Cases of Jamestown Canyon Virus in North America Linked to Neurological Issues


A recent case series showed concerning trends of neurological conditions from mosquito-borne diseases impacting patients living in Canada and the United States.

Vanessa Meier-Stephenson, MD, PhD, FRCPC

Vanessa Meier-Stephenson, MD, PhD, FRCPC

Credit: University of Lethbridge

This content originally appeared on our sister site, ContagionLive.

In a recent case series published in Emerging Infectious Diseases, findings showed trends regarding the impact of the Jamestown Canyon virus (JCV), a mosquitoborne orthobunyavirus belonging to the California serogroup (CSG) viruses. The virus is identified as a prevalent pathogen in Canada and the US, with most cases resulting in either asymptomatic infection or mild febrile illness; however, certain cases showed potential to cause severe neurological diseases, including meningitis and encephalitis.

“There are a range of clinical manifestations from mild febrile illness to neuroinvasive forms described. We provide details of the prodrome to help guide the retrospective assessments, but certain on their own would be incredibly non-specific. Of the initial neurologic symptoms reported, 3 of the 5 described frontal and/or retro-orbital headaches,” lead author Vanessa Meier-Stephenson, MD, PhD, FRCPC, assistant professor, Department of Medicine, Division of Infectious Diseases, University of Alberta, told NeurologyLive®. “When CSG virus testing resumed in Canada in 2005, most CSG virus infections were shown to be caused by JCV, indicating the emergence of JCV as the primary CSG virus causing infection in Canada.”

Top Clinical Takeaways

  • The study emphasizes the emergence of JCV as a primary concern among mosquito-borne orthobunyaviruses in Canada and the United States.
  • The study delineates the clinical presentation of JCV-associated neurologic disease, highlighting initial symptoms such as fever, fatigue, and headache.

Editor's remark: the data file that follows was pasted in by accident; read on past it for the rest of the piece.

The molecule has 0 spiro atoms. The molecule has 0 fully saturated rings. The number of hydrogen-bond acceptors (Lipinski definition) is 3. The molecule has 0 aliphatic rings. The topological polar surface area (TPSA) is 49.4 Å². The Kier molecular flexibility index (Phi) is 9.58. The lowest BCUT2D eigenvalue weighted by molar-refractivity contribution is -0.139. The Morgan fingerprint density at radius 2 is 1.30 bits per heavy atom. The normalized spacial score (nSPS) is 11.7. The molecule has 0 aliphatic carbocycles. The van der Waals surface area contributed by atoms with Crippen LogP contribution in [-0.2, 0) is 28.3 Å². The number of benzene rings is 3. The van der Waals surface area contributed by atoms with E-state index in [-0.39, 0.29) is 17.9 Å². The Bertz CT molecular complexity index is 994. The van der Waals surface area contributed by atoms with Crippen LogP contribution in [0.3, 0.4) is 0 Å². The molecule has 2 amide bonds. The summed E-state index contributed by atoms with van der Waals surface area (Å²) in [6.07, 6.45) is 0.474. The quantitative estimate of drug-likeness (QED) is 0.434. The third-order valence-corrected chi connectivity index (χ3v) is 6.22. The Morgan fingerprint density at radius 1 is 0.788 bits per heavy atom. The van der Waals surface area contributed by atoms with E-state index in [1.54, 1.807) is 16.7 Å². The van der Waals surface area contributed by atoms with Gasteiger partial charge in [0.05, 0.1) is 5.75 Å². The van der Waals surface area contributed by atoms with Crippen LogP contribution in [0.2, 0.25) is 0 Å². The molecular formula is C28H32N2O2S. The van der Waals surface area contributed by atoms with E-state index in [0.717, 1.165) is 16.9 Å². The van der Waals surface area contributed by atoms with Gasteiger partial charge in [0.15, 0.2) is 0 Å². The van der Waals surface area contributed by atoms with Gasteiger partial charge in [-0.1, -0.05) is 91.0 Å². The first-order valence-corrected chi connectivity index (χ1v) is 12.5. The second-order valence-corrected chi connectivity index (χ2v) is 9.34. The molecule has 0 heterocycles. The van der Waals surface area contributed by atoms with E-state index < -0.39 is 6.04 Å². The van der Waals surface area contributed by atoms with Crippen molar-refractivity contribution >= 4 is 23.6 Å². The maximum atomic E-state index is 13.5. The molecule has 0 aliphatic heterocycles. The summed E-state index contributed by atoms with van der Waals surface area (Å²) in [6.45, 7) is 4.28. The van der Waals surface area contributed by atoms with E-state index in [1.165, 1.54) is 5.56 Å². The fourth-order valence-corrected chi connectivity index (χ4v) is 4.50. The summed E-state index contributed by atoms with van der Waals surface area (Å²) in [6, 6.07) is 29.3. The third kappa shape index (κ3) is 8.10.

• The investigation identifies cases of JCV-associated neurologic disease across multiple regions in Canada, with 2 notable cases originating from Quebec and Nova Scotia.

According to the Centers for Disease Control and Prevention (CDC), for patients with symptoms, the time from mosquito bite to feeling sick (incubation period) ranges from a few days to 2 weeks.2

  • Initial symptoms can include fever, fatigue, and headache.
  • Some people also have respiratory symptoms such as cough, sore throat, or runny nose.
  • JCV can cause severe disease, including infection of the brain (encephalitis) or the membranes around the brain and spinal cord (meningitis).
  • Symptoms of severe disease can include a stiff neck, confusion, loss of coordination, difficulty speaking, or seizures.
  • About half of patients reported with JCV disease are hospitalized.
  • Deaths associated with JCV infection are rare.

In this study, 2 cases, originating from Quebec and Nova Scotia, raised the most concern. These patients may have contracted JCV during travel to the northeastern US.

"JCV and other California Serogroup viruses are all mosquito-borne viruses that warrant consideration as we move into mosquito season across North America. Unfortunately, given that we only have supportive treatment to offer, investigations into underlying causes will often (and understandably) stop at the treatable diagnoses," Meier-Stephenson said. "A previous cross-Canada review of encephalitis cases revealed unknown etiologies in 50% of cases.3 This raises the case for the underdiagnoses of these viruses as contributors to the viral encephalitis burden in our population. This is partly why I'm eager to partake in an 'increased awareness' plug. One has to explicitly request these serologies from our diagnostic labs, so it would be up to the treating and consulting clinicians to first consider it."

Quebec Case